Several methods of evaluating the accuracy of miRNA target prediction algorithms are commonly used. These include comparative genomics [24], [25], quantification of mRNA or protein abundance following miRNA over-expression or knock-down [19], [20], [26], immunoprecipitation of a RISC component (i.e. the protein complex that binds the miRNA) followed by analysis of the bound mRNAs by sequencing or microarrays (e.g. [27], [28]) and experimental validation of individual miRNA targets (e.g. using luciferase assays) [reviewed in 29]. The population genomics approach has several advantages over these methods. First, unlike comparative genomics, it is applicable to species-specific miRNA sites. Although it is difficult to estimate the number of species-specific sites under selection, previous work suggested that it is at least on the same order of magnitude as conserved sites [1]. Second, experimental approaches only test if the expression of a gene is repressed and not if the expression difference has a downstream effect on phenotype. Moreover, some experiments are performed under non-physiological conditions, e.g. over-expression of the miRNA or assay in a heterologous cell type. The population genetics approach examines the footprint of natural selection which implies a selectable phenotype, possibly even a subtle one that cannot be assayed in the lab. Third, unlike the experimental approaches that focus on a few miRNAs, experimental conditions or targets, it evaluates all miRNA binding sites in the genome.

Conversely, the population genomics approach suffers from its own disadvantages. One major disadvantage is that the amount of polymorphism in a population is typically small and therefore allows only an aggregate estimate of the accuracy of all miRNA binding sites. It is currently not possible to estimate the accuracy of targets for a particular miRNA, let alone a particular binding site. This situation could change given a quantum leap in sequencing technology that would allow a much larger number of genomes to be analyzed and thereby provide accurate estimates of low-frequency polymorphisms. A second disadvantage is that population genomics methods typically make implicit mathematical assumptions about the structure of populations (e.g. random mating) and genomes (e.g. uniform mutation rates) that may be inappropriate in some situations. In the context of the D. simulans data, one question is how well the six inbred lines are modeled as a randomly mating population. Overall the population genomics approach should be considered complementary to other approaches.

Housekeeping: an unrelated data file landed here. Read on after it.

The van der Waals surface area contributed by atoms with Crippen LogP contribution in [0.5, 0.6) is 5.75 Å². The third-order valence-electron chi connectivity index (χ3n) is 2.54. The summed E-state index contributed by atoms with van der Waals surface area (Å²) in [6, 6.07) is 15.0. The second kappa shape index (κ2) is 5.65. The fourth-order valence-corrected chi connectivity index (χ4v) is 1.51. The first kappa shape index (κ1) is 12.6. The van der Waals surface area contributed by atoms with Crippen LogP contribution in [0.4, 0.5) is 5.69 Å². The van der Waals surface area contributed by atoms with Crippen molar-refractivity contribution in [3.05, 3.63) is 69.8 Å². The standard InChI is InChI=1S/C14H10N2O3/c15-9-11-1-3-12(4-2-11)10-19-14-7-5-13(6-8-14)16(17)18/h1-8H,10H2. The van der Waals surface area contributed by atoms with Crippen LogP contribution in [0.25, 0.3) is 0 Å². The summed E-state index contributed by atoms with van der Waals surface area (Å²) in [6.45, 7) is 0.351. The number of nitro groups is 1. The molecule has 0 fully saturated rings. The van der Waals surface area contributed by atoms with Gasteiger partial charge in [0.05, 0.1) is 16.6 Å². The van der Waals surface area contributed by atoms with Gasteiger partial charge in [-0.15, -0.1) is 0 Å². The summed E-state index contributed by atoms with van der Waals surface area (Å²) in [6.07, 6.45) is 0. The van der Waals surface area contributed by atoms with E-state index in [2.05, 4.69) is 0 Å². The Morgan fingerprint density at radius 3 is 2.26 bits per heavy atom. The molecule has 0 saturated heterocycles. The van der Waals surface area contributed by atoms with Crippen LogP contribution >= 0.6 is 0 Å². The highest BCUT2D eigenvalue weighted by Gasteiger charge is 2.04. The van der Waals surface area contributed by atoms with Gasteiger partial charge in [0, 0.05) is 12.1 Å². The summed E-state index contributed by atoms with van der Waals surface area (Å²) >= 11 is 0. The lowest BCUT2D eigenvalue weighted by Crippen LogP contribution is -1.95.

This study extends our previous analysis of genotyped human SNPs in miRNA binding sites [1] in several ways. First, the human SNP data are known to suffer from ascertainment bias (e.g. SNPs in non-synonymous sites were over-sampled) [30] and there was the possibility that some bias remained in spite of our controls. Second, SNP data are only a subset of all the polymorphisms across the genome. Third, the SNP data did not contain rearrangements such as indels. Fourth, we extended the analysis to an important model organism for population genetics, D. simulans. Fifth, we were able to study the evolution of miRNA genes whereas we did not have enough data to do this in humans. The current study confirmed the result from [1] that conserved miRNA sites are under strong negative selection even compared to other conserved 3′ UTR 8mers (P value<0.00007 in 4 species). However, unlike in humans [1], the naïve seed match method showed a signal of selective constraint relative to 3′ UTRs in D. simulans (P value<0.0006). Plausible reasons for this difference include the larger effective population size of Drosophila, longer 3′ UTRs in humans leading to more spurious seed matches and more non-conserved miRNAs annotated in humans than Drosophila.